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I fly one of the aircraft you listed, the ATR 72.

 

For landing we can only flare to around 7 degrees above the horizon because we strike the tail at 10.

You should see how our regional devision flies their ATR 72's, You'd swear the notion of a nose up attitude landing never occured to them, frequently landing either on the nose gear, or all three at once.... :huh:

 

http://www.youtube.com/watch?v=MpWERNCULVc

 

Regards,

Ró.


Rónán O Cadhain.

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@Ró............thanks for that, I need to do some reading but I understand the difference now ( I think)

 

@ Cessnaflyer...........I have seen some very interesting landings by ATR's ( EICK , my local airport) in heavy crosswinds. In fact some look positively scary.


Anthony O'Brien

 

 

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Also, ( I hope this doesn't sound silly) to the untrained eye there is no noticeable flare in the larger jets as they touch down on the runway as opposed to the C172 in which the flare is quite obvious and deliberate..........so does an A320 enter a flare at the TDZ???

 

I understand that it would be very difficult to "rotate" a large jet into a flare so close to the runway but is that the only reason for the "nose up" approach.

 

Sorry for skipping that part, we certainly flare out A320's, B737's, A330s ect, depending on aircraft type about 8'-20' above the runway.

 

Regards,

Ró.

 

@ Cessnaflyer...........I have seen some very interesting landings by ATR's ( EICK , my local airport) in heavy crosswinds. In fact some look positively scary.

I'd bet so, ORK can get quite bothersome at times with it's wind, and it's fog. Whoever allowed it to be built there really should hang their heads in shame....


Rónán O Cadhain.

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You should see how our regional devision flies their ATR 72's, You'd swear the notion of a nose up attitude landing never occured to them, frequently landing either on the nose gear, or all three at once....

 

The landing gear is one of my least favorite aspects of the aircraft. The Dash had, IIRC 23 feet and the ATR only has 13'6" between the gear. The ATR has no rudder nosewheel steering. It is going to be funny watching us takeoff and land for the first few weeks.

 

The ATR is a crazy airplane to fly from what I am finding out in the sim. The single engine climb rate is about 300 fpm and it takes a LONG time to get to acceleration altitude! With icing conditions forget it. Good we will be flying them around Hawaii!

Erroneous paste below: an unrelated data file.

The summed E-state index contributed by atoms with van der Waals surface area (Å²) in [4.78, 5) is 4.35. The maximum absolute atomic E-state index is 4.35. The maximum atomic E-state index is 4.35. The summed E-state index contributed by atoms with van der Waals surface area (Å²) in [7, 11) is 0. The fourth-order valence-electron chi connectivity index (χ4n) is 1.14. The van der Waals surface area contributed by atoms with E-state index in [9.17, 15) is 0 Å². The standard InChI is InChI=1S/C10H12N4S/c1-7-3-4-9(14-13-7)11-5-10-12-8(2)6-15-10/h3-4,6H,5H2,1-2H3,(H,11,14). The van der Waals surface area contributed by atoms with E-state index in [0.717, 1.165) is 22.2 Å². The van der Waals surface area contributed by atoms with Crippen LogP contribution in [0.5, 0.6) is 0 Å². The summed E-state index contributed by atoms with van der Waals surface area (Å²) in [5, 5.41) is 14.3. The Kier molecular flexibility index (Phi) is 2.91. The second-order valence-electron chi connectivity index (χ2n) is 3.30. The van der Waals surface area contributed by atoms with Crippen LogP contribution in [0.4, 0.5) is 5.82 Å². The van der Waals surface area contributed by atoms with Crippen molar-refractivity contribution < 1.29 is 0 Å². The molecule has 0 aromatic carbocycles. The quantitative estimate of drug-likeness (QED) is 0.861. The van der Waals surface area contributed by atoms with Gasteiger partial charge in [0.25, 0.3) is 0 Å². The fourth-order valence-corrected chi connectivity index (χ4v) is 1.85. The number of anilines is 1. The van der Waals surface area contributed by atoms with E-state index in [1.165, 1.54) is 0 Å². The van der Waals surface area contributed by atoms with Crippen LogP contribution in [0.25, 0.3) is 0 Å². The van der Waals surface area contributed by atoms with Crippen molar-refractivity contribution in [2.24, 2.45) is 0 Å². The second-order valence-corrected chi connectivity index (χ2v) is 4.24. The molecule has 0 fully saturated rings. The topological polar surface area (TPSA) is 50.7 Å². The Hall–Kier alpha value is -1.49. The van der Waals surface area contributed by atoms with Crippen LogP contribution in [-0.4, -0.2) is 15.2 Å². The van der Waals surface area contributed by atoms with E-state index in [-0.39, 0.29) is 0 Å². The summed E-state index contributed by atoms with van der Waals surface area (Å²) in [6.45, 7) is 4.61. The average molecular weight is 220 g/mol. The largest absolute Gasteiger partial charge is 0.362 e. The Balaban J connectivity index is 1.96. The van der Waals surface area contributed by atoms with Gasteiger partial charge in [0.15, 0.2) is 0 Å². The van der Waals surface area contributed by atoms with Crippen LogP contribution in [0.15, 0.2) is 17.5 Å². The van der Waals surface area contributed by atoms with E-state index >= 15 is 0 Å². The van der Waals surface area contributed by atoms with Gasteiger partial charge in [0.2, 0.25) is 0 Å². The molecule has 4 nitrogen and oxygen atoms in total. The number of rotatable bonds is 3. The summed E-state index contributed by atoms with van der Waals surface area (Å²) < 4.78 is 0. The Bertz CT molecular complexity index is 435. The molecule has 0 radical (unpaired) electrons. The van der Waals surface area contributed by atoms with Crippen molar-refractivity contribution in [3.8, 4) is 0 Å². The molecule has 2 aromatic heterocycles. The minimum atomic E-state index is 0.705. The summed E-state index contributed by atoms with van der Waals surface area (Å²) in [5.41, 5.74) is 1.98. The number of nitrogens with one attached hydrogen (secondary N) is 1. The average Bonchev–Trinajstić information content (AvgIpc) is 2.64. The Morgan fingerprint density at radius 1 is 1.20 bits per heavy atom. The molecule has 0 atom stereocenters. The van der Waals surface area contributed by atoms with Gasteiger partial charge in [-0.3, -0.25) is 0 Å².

Chris Miller

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The landing gear is one of my least favorite aspects of the aircraft. The Dash had, IIRC 23 feet and the ATR only has 13'6" between the gear. The ATR has no rudder nosewheel steering. It is going to be funny watching us takeoff and land for the first few weeks.

 

The ATR is a crazy airplane to fly from what I am finding out in the sim. The single engine climb rate is about 300 fpm and it takes a LONG time to get to acceleration altitude! With icing conditions forget it. Good we will be flying them around Hawaii!

Oh deary me, doesn't sound fun at all. We've been having MORE than our fair share of engine failures in our ATRs, (when I say we, I mean Aer Arann, a separate entity operating on behalf of us for regional flights), just take a look at the AV Herald and it's littered with things. FOUR engine failures so far this year and the fleet only has 12 aircraft!!! :O A real pain for us as it's really damaging our reputation for punctual safe flights seeing as everyone sees the same livery and thinks we're one in the same... The ATR was taken out of service in northern USA after the Roselawn accident am I correct? Hopefuly you'll never come across ice in Hawaii or else the postcards are lying... :P Though yee do have those hills to worry about, 300 fpm enough for you guys?

 

Regards,

Ró.


Rónán O Cadhain.

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It's not as if I have noticed this for the first time but I would appreciate a brief explanation to the following query.Apologies if I am in the wrong forum.

 

Why do large aircraft ( e.g A320) approach the runway on finals in a "nose-up" configuration as opposed to smaller aircraft, ( e.g C172) and some "medium" ones ( ATR 72) which approach in a "nose down" configuration until entering the flare? Also, ( I hope this doesn't sound silly) to the untrained eye there is no noticeable flare in the larger jets as they touch down on the runway as opposed to the C172 in which the flare is quite obvious and deliberate..........so does an A320 enter a flare at the TDZ???